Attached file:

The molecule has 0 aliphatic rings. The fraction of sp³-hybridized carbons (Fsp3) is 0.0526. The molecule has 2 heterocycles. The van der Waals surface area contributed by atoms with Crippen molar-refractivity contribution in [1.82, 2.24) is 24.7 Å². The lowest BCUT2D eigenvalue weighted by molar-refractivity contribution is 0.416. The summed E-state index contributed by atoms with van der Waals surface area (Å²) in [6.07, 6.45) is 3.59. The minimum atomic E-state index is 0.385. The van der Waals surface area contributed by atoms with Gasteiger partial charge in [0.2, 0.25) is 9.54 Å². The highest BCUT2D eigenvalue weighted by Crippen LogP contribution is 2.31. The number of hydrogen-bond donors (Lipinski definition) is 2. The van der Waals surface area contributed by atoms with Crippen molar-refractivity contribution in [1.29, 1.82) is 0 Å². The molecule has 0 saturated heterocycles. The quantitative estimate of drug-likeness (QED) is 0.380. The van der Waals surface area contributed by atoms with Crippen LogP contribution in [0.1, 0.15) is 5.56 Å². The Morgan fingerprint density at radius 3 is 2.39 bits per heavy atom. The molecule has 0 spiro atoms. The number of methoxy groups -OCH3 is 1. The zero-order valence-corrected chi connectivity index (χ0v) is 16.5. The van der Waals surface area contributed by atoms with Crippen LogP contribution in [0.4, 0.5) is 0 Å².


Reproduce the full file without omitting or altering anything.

The molecule has 0 aliphatic rings. The fraction of sp³-hybridized carbons (Fsp3) is 0.0526. The molecule has 2 heterocycles. The van der Waals surface area contributed by atoms with Crippen molar-refractivity contribution in [1.82, 2.24) is 24.7 Å². The lowest BCUT2D eigenvalue weighted by molar-refractivity contribution is 0.416. The summed E-state index contributed by atoms with van der Waals surface area (Å²) in [6.07, 6.45) is 3.59. The minimum atomic E-state index is 0.385. The van der Waals surface area contributed by atoms with Gasteiger partial charge in [0.2, 0.25) is 9.54 Å². The highest BCUT2D eigenvalue weighted by Crippen LogP contribution is 2.31. The number of hydrogen-bond donors (Lipinski definition) is 2. The van der Waals surface area contributed by atoms with Crippen molar-refractivity contribution in [1.29, 1.82) is 0 Å². The molecule has 0 saturated heterocycles. The quantitative estimate of drug-likeness (QED) is 0.380. The van der Waals surface area contributed by atoms with Crippen LogP contribution in [0.1, 0.15) is 5.56 Å². The Morgan fingerprint density at radius 3 is 2.39 bits per heavy atom. The molecule has 0 spiro atoms. The number of methoxy groups -OCH3 is 1. The zero-order valence-corrected chi connectivity index (χ0v) is 16.5. The van der Waals surface area contributed by atoms with Crippen LogP contribution in [0.4, 0.5) is 0 Å².